Met Gala returns with spotlight on American fashion and other news – SURFACE

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The Met Gala kicks off under the charged theme of “American independence”.

Replacing its traditional red carpet with a cream counterpart, the Met Gala returns after sequential postponements due to the pandemic. The ultra-exclusive event celebrated the Metropolitan Museum of Art’s new exhibit, titled “In America: A Fashion Lexicon,” as pop culture’s most decorated figures adorned the entrance to the museum dressed in designers ranging from the late Oscar de la Renta to the luxury giants. Yves Saint Laurent, Prada and Balenciaga. Long-standing gala chair and Vogue editor-in-chief Anna Wintour is accompanied by co-chairs Timothée Chalamet, Amanda Gorman, and Billie Eilish to kick off this season with other Famous guests waiting for. Representing beauty, social injustice and other attributes of red, white and blue through fashion, Wintour reflects on the evolution of American fashion and describes it as “a patchwork, reflecting the world in which we are. let’s all live, as seen through many different lenses.

Climate change can mean that “the whole paradigm has to change” for skyscrapers.

As America mourned the 20th anniversary of 9/11 last weekend, a conversation about skyscraper design and its environmental impact since the event got stronger. The consensus: we must drastically reinvent our sales towers. “I think the environment and health are two fundamental things, above safety, that challenge us all in the skyscraper paradigm industry,” said Gary Kamemoto, director of Maki and Associates, who designed the 4 World Trade Center skyscraper.

La Fabrica, a former textile factory in Santiago, is due to be renovated by Foster + Partners.

The mid-century structure had a past duality of employee housing and workstations and its subsequent renovation focuses on a multi-use scheme focused on community engagement through updated retail and multipurpose employment programs. In order to make the site more robust, the architectural firm details the arrangements for a low-rise residential island on the adjacent site. As the first project in Chile, Home + Partners plans to harness the country’s traditional timber construction techniques using sustainably sourced timber. “La Fabrica offers an incredible opportunity to interweave the city’s industrial heritage with the urgent need to establish a sustainable development model,” says David Summerfield, studio manager at Foster + Partners.

To drive climate change, New York passes a bill that controls the use of concrete.

As a fundamental building block, concrete is also a heavy pollutant since it accounts for around eight percent of global carbon emissions. A bill from the New York State Legislature, called the Low Embodied Carbon Concrete Leadership Act (LECCLA), provides the basis for the state to report carbon emission levels and help clean up its environmental footprint. Its application, however, is discouraged because bureaucratic processes have robbed it of its initial strength which would have stimulated a bidding incentive for the state to pay contractors up to five percent more if they use more environmentally friendly systems. The final bill requires the state committee to consider a combination of bidding incentives and carbon emission standards, but the threat of greenwashing in engineering remains pervasive.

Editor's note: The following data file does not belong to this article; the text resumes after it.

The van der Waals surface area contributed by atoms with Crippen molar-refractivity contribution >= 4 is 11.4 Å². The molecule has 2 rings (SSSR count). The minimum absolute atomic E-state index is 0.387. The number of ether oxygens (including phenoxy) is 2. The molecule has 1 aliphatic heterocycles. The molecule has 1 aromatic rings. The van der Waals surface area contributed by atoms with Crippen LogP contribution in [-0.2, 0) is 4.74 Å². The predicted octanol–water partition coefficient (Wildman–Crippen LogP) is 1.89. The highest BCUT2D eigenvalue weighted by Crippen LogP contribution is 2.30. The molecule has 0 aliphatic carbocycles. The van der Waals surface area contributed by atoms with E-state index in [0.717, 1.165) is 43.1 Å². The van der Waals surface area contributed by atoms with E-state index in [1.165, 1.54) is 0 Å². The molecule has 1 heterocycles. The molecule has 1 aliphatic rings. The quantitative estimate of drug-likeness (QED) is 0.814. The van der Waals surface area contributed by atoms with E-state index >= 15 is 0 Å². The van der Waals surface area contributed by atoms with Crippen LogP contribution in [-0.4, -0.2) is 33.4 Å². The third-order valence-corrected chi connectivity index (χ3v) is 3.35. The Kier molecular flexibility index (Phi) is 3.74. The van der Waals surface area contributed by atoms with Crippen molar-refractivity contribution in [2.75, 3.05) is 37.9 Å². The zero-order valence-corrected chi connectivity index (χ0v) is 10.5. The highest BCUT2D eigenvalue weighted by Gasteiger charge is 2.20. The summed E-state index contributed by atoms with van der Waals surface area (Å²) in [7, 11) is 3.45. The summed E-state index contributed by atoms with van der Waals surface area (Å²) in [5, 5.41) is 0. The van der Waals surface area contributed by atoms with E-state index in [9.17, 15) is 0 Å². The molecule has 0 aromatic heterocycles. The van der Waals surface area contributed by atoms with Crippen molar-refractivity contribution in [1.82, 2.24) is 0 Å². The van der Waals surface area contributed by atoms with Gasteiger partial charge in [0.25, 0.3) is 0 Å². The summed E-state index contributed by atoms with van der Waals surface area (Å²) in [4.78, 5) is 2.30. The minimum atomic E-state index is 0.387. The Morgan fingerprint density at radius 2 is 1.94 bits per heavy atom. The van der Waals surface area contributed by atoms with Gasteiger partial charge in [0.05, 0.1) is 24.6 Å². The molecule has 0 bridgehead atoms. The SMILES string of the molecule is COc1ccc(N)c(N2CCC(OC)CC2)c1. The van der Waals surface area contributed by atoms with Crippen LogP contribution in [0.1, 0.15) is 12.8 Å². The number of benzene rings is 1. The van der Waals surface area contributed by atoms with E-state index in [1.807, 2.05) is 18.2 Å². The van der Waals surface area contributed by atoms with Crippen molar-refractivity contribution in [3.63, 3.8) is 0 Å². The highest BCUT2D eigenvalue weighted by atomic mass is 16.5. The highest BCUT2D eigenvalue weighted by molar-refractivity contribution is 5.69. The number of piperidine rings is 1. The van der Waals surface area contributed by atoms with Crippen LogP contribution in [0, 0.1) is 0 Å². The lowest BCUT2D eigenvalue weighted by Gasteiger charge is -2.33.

Technologically minded artist Cao Fei wins the prestigious Deutsche Börse award.

Cao Fei’s work across film, photography and digital media often explores society’s obsession with technology and tackles apocalyptic themes with surrealism and deadpan humor. She was named recipient of this year’s prestigious award Deutsche Börse Foundation Prize for Photography for his recent show “Blueprints” at the Serpentine Galleries. “She captures the particular isolation and alienation experienced in our increasingly digital age through a distinctive and alluring visual language that speaks both through and about images and their place in today’s world. ‘hui, “said Anna-Marie Beckmann, director of the foundation, in a statement. declaration. His work will be exhibited at Photographer’s gallery in London alongside three shortlisted artists – Poulomi Basu, Alejandro Cartagena and Zineb Sedira – until September 26.

Balenciaga’s “sagging” sweatpants at $ 1,200 have been claimed.

One of the luxury fashion house’s outings at New York Fashion Week has ignited the internet with accusations of historic exploitation of a look associated with racism. The gray fleece sweatshirts feature exposed boxers sewn over the elastic waistband, a recreation of the ‘saggy’ 90s look popularized by black men that several US counties have made illegal. (For example, in Shreveport, Louisiana, black men accounted for 96% of arrests for “ban on drooping pants.”) Balenciaga has declined to comment so far.

Today’s Attractive Distractions:

Taco Bell Asks Customers To Return By Mail hot sauce sachets for recycling.

Laura Owens covers the walls of an exhibition by Vincent Van Gogh in vivid wallpaper.

Doja Cat’s extravagant VMA costume has attracted a number of wild comparisons.

Guerrilla artist transforms Houston’s infrastructure with playful interventions.


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